Twenty-three-year-old goaltender Braden Holtby will get the nod in net for Saturday night’s opener. Holtby helped the Caps to within a game of the Eastern Conference final last spring, posting a remarkable 1.95 GAA and a .934 save pct. in 14 starts in the Stanley Cup playoffs.
After coming within a game of reaching the Stanley Cup final in 2010-11 – Tampa Bay coach Guy Boucher’s first season behind the bench – the Lightning fell out of the playoffs last season, finishing in a tie for 10th place in the Eastern Conference standings.
Spotty goaltending and defense and lackluster special teams play combined to account for Tampa Bay’s tumble in the standings. Bolts general manager Steve Yzerman was proactive in addressing those issues over the off-season, dealing for promising young goaltender Anders Lindback and also adding defensemen Matt Carle and Sami Salo.
Tampa Bay has had no trouble filling the net of late; they’ve finished among the league’s top 10 in each of the last two seasons. But the Lightning allowed 278 goals last season, dead last in the NHL by a wide margin and 34 more than it surrendered a season earlier.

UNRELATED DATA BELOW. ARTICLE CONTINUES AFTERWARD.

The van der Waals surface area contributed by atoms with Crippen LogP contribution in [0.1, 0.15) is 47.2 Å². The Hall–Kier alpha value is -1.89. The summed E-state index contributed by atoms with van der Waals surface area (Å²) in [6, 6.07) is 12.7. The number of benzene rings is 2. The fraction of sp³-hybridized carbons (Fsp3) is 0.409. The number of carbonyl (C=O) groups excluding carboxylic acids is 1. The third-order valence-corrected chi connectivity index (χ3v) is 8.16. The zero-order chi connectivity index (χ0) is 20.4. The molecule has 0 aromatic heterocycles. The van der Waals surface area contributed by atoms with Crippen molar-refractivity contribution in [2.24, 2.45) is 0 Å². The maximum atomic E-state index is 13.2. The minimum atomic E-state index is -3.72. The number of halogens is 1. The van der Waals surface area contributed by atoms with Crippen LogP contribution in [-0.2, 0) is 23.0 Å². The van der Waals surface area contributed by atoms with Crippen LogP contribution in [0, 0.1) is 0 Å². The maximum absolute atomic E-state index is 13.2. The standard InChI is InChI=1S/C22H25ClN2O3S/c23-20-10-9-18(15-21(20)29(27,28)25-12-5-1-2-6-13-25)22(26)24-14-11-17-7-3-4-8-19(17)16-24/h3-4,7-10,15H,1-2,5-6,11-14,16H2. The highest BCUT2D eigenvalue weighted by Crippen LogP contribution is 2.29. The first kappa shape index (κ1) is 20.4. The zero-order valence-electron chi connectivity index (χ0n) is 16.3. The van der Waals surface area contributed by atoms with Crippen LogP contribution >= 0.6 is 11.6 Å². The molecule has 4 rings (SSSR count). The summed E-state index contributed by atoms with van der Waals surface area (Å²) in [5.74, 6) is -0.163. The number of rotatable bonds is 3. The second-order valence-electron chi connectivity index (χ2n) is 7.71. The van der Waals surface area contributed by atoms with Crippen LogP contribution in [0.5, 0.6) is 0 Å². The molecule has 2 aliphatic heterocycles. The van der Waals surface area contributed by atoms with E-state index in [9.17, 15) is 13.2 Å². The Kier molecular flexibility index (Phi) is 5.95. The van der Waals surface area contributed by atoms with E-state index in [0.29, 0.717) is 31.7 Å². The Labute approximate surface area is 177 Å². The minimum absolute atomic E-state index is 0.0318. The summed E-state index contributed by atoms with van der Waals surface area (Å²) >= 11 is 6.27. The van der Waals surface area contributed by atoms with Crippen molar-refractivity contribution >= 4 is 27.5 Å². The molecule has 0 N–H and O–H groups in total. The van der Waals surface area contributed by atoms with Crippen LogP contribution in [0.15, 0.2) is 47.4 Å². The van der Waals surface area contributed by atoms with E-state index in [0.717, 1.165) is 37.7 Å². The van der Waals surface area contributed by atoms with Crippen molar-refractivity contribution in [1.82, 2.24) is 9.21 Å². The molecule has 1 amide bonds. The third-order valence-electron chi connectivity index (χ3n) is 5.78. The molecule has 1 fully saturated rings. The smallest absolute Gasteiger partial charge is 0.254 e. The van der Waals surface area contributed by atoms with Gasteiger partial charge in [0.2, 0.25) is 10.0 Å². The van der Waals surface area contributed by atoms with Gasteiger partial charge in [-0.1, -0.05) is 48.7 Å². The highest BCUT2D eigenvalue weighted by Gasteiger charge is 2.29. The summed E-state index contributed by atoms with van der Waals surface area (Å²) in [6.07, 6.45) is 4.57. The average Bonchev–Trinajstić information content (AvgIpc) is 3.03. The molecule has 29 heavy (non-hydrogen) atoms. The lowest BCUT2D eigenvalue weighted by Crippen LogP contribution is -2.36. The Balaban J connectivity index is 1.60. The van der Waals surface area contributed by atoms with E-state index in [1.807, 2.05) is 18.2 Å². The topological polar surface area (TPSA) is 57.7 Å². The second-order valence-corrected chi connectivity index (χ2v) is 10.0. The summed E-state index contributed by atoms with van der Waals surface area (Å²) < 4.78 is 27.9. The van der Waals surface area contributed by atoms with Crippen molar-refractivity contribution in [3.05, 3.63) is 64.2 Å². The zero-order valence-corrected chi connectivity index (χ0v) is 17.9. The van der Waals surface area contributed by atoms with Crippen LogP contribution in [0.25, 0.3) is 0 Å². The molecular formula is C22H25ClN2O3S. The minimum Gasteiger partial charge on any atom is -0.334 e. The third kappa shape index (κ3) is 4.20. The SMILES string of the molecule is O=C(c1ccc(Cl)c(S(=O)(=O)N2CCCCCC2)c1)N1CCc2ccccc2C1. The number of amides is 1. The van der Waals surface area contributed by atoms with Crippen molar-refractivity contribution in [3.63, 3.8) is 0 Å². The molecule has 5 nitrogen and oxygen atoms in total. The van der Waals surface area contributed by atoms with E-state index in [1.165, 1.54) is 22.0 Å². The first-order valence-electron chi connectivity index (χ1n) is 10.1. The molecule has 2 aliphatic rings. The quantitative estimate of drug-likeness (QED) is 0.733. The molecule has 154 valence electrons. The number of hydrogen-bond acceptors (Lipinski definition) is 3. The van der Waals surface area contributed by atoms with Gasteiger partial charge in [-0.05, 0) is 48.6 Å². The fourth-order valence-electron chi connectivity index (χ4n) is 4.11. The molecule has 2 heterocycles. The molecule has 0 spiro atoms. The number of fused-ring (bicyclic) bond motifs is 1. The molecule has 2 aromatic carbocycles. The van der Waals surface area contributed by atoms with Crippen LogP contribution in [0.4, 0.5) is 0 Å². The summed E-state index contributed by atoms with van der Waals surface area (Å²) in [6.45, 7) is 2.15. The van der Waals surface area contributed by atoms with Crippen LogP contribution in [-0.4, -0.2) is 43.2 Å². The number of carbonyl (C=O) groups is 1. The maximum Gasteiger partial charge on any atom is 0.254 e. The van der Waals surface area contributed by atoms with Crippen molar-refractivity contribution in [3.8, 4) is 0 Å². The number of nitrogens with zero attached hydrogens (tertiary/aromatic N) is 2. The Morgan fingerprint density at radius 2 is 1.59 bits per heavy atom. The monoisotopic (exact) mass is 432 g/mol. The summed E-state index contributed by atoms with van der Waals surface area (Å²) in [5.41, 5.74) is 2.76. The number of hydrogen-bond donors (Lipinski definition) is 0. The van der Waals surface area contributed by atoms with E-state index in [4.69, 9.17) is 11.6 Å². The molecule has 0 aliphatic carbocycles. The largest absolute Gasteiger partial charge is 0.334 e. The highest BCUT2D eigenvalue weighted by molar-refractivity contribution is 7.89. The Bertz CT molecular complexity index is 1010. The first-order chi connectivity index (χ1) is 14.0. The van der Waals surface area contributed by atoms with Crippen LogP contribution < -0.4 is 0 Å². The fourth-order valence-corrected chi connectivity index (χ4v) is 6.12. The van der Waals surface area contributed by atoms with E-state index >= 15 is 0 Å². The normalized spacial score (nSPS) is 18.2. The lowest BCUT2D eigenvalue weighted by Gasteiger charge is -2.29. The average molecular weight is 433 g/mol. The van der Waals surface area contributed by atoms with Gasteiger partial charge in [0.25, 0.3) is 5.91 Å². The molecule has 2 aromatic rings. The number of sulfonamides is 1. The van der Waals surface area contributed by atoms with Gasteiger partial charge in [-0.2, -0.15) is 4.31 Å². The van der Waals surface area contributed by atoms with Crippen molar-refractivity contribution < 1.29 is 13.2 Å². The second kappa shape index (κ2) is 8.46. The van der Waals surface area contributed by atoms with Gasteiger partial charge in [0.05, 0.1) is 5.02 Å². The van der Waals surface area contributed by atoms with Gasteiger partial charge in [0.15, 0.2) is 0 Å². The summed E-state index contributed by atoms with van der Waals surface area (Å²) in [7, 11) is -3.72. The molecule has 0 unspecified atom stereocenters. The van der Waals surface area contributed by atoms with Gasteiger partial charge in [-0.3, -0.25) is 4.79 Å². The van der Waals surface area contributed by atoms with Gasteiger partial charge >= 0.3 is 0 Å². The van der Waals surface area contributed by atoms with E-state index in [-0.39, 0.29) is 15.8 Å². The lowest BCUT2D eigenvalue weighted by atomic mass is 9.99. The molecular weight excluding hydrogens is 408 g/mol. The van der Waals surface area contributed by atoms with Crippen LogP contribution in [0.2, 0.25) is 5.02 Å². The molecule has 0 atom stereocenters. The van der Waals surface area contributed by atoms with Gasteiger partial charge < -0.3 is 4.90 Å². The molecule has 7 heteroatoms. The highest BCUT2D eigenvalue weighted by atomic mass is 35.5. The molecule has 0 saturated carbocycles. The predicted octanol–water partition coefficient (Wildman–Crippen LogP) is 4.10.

The Lightning employed four different goaltenders in 2011-12, with veterans Mathieu Garon and Dwayne Roloson accounting for 75 of the 82 starts. Garon returns in a back-up role behind Lindback, who was a rookie with the Predators last season.
In limited duty as Pekka Rinne’s understudy, Lindback got into just 16 games (10 starts) last season. He finished up at 5-8 with 2.42 GAA and a .912 save pct. That represents the sum total of the 24-year-old’s NHL experience. The Lightning surrendered two second-round NHL Draft choices (in 2012) and a third-round pick (in 2013) in order to pry Lindback from the Preds last June. Now, the Lightning will cast their goaltending lot with the 6-foot-6, 210-pound Swede for the upcoming season.